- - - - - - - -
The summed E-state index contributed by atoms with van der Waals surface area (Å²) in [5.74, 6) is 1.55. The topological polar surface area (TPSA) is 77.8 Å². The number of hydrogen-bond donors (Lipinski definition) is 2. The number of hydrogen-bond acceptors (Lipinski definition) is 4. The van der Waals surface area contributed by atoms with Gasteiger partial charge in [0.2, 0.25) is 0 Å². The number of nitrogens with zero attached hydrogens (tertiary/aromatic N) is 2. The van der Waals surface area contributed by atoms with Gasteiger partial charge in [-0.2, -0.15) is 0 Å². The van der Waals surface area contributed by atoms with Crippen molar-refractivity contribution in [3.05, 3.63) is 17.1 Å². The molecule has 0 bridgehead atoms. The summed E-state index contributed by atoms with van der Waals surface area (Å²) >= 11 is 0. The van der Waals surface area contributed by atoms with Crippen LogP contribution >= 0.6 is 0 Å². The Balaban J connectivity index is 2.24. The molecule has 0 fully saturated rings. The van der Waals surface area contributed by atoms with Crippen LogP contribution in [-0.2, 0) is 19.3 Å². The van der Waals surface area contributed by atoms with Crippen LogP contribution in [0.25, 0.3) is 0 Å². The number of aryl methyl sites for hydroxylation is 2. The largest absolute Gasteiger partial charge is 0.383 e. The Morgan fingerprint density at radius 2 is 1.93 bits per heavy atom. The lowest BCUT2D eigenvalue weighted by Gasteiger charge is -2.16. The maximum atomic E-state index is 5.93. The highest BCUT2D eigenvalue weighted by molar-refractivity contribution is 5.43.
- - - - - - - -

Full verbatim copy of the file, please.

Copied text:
The summed E-state index contributed by atoms with van der Waals surface area (Å²) in [5.74, 6) is 1.55. The topological polar surface area (TPSA) is 77.8 Å². The number of hydrogen-bond donors (Lipinski definition) is 2. The number of hydrogen-bond acceptors (Lipinski definition) is 4. The van der Waals surface area contributed by atoms with Gasteiger partial charge in [0.2, 0.25) is 0 Å². The number of nitrogens with zero attached hydrogens (tertiary/aromatic N) is 2. The van der Waals surface area contributed by atoms with Gasteiger partial charge in [-0.2, -0.15) is 0 Å². The van der Waals surface area contributed by atoms with Crippen molar-refractivity contribution in [3.05, 3.63) is 17.1 Å². The molecule has 0 bridgehead atoms. The summed E-state index contributed by atoms with van der Waals surface area (Å²) >= 11 is 0. The van der Waals surface area contributed by atoms with Crippen LogP contribution >= 0.6 is 0 Å². The Balaban J connectivity index is 2.24. The molecule has 0 fully saturated rings. The van der Waals surface area contributed by atoms with Crippen LogP contribution in [-0.2, 0) is 19.3 Å². The van der Waals surface area contributed by atoms with Crippen LogP contribution in [0.25, 0.3) is 0 Å². The number of aryl methyl sites for hydroxylation is 2. The largest absolute Gasteiger partial charge is 0.383 e. The Morgan fingerprint density at radius 2 is 1.93 bits per heavy atom. The lowest BCUT2D eigenvalue weighted by Gasteiger charge is -2.16. The maximum atomic E-state index is 5.93. The highest BCUT2D eigenvalue weighted by molar-refractivity contribution is 5.43.